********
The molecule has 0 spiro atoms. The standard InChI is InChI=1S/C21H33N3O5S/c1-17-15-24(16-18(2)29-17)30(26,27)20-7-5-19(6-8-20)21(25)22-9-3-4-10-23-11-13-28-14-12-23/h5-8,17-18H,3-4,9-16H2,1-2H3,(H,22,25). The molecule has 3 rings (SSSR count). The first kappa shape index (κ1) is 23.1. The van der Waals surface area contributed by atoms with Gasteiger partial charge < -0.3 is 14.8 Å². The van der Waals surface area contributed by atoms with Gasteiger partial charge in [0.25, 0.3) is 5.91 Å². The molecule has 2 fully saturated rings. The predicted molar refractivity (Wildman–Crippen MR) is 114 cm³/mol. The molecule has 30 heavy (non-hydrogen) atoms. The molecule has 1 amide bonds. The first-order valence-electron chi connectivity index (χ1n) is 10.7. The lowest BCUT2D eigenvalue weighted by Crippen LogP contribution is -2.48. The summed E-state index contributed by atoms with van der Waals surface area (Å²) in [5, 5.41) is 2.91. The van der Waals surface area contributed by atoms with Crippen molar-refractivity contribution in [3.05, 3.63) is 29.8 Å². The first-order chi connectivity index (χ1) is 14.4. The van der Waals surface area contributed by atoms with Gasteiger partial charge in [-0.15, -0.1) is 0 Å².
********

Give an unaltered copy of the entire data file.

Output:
The molecule has 0 spiro atoms. The standard InChI is InChI=1S/C21H33N3O5S/c1-17-15-24(16-18(2)29-17)30(26,27)20-7-5-19(6-8-20)21(25)22-9-3-4-10-23-11-13-28-14-12-23/h5-8,17-18H,3-4,9-16H2,1-2H3,(H,22,25). The molecule has 3 rings (SSSR count). The first kappa shape index (κ1) is 23.1. The van der Waals surface area contributed by atoms with Gasteiger partial charge < -0.3 is 14.8 Å². The van der Waals surface area contributed by atoms with Gasteiger partial charge in [0.25, 0.3) is 5.91 Å². The molecule has 2 fully saturated rings. The predicted molar refractivity (Wildman–Crippen MR) is 114 cm³/mol. The molecule has 30 heavy (non-hydrogen) atoms. The molecule has 1 amide bonds. The first-order valence-electron chi connectivity index (χ1n) is 10.7. The lowest BCUT2D eigenvalue weighted by Crippen LogP contribution is -2.48. The summed E-state index contributed by atoms with van der Waals surface area (Å²) in [5, 5.41) is 2.91. The van der Waals surface area contributed by atoms with Crippen molar-refractivity contribution in [3.05, 3.63) is 29.8 Å². The first-order chi connectivity index (χ1) is 14.4. The van der Waals surface area contributed by atoms with Gasteiger partial charge in [-0.15, -0.1) is 0 Å².